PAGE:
A Consistory, but not (yet) a Conclave
The College of Cardinals will convene in Rome at the end of this week for a series of events which will undoubtedly be watched with more than the usual level of interest. Pope Francis has called an ordinary consistory for August 27th at which he will create 20 new members of the college, including one American, Bishop Robert McElroy. Following the installation of the new cardinals, the whole college will meet briefly to discuss several upcoming canonizations.
The creation of new cardinals always brings to mind the question of “the next conclave” because it is the cardinals who elect the bishop of Rome and because it is invariably, though not of necessity, a member of the college who is elected.
For those interested in keeping track, the number of Cardinals following Saturday’s consistory will be 226, of whom 132 will be under the age of 80 and thus eligible to vote in a conclave. Of these cardinal electors, 83 will have been named by Pope Francis.
If the creation of new Cardinals is an important, if regular, event in Rome, the circumstances of this year’s consistory are anything but ordinary.
First, there is the timing. Rome more or less shuts down during the heat of August, which means the Vatican more or less shuts down during August. An August consistory would be a mere curiosity if it weren’t for the fact that Pope Francis not only chose August, but chose a weekend in which he was planning to leave the city.
Following the ordinary consistory of August 27, Pope Francis will travel to L’Aquila, in the mountains east of Rome, to visit the tomb of Pope St. Celestine V and the celebration of the “Celestine Forgiveness”—a sort of mini-jubilee held every year since the late 1200s which promises a plenary indulgence. On August 28th, Pope Francis will say Mass there and ceremonially open the Holy Door of the basilica before returning to Rome that same afternoon.
The visit to L’Aquila, which was announced less than a week after the announcement of the consistory, immediately fed rumors that Pope Francis was planning to follow the example of Pope Benedict XVI and resign. (Pope Celestine V was the last pope elected outside a conclave and, famously, formally confirmed the conditions for a pope resigning his office, which he then did. Pope Benedict XVI, who of course also resigned, visited Celestine’s tomb in 2009.) Unsurprisingly, in the months since the trip was announced, Pope Francis has been answering more questions than usual about whether he intends to resign. He has thus far insisted he has any definite plans to do so.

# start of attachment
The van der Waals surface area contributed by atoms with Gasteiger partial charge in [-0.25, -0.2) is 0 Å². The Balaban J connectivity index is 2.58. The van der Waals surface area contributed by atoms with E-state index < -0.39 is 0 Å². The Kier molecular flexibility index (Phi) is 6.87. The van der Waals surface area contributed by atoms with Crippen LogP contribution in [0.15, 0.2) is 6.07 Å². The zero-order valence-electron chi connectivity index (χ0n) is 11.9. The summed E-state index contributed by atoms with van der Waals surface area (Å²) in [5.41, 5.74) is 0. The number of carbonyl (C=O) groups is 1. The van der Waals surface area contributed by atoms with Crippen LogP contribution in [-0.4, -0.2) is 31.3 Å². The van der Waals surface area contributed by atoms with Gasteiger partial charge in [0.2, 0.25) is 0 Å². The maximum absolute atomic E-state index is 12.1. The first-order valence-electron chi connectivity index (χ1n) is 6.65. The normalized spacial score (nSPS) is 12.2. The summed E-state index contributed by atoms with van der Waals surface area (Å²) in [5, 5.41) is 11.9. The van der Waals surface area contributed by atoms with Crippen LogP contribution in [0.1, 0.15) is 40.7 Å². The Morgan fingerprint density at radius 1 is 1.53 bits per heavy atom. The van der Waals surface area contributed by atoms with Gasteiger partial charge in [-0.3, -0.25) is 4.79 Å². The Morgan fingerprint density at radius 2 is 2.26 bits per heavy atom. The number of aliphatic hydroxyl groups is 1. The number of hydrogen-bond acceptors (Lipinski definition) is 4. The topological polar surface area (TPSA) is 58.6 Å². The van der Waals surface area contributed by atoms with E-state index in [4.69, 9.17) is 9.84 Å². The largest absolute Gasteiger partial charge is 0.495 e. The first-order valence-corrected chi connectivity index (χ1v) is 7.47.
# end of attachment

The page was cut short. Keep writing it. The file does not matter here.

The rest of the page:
The Holy Father is not in great health, even for a man entering his late 80s. His chronic knee problems have obviously impaired his mobility and forced him to cut back on his workload, especially his travel. He has been hounded by persistent rumors that he is suffering from cancer—which he has dismissed as “court rumors”—ever since he had bowel surgery last summer. Whatever the case, since February of this year, Pope Francis has taken it upon himself to use his weekly general audience remarks to conduct a “catechesis on old age.”
All of this forms a backdrop for what promises to be the most significant event of the upcoming week: the extraordinary consistory of the College of Cardinals which will take place after Pope Francis returns from L’Aquila. While ordinary consistories, like the one on August 27, take place almost yearly and are largely ceremonial affairs, the extraordinary consistory of August 29-30 will be the first chance for the entire College of Cardinals to meet for an extended conversation and discussion since early 2015.
To say that a lot has happened in the Church since early 2015 would be a gross understatement: From the controversies surrounding Amoris Laetitia, to the Synod on Amazonia; from the ongoing fallout from clerical sexual abuse and its mishandling to the opening of the Synod on Synodality and everything in between; the seven years since the last extraordinary synod have been anything but serene. And in all that time, the College of Cardinals—the body of men whose primary task is to counsel and advise the pope and choose his successor—has not met in an extraordinary consistory. Only 20 of the current cardinal electors have ever been part of an extraordinary consistory.
The subject of this extraordinary consistory is significant, too.
Praedicate Evangelium is Pope Francis’ apostolic constitution on the Roman Curia. While the new constitution was published early this year, and has been in force since June, it is a major change to the structure and operation of the Roman Curia. And while most Cardinals aren’t in full time Curial positions, all of them—at least the younger ones—have appointments to and memberships in the various dicasteries and institutes which make up the Roman Curia. It makes perfect sense that the pope would want to gather the cardinals to make sure everyone is on the same page.
But it is also that case that, insofar as there was a clear mandate from the electors of the Conclave of 2013, it was this: reform the Roman Curia! Jorge Mario Bergoglio was brought to Rome from a far continent in the hopes that he would accomplish the sort of reforms that his predecessors had failed or neglected to do. Praedicate Evangelium represents the fruit of nearly a decade’s work toward fulfilling that mandate. Whether that reform succeeds in the long-term is something only time will tell.
This weekend may come and go with no major surprises or announcements from Rome. But it’s certain that as the Cardinals meet this weekend—many for the very first time—they will have in mind not only the work and legacy of their brother Francis, but thoughts of what—and who—might come next.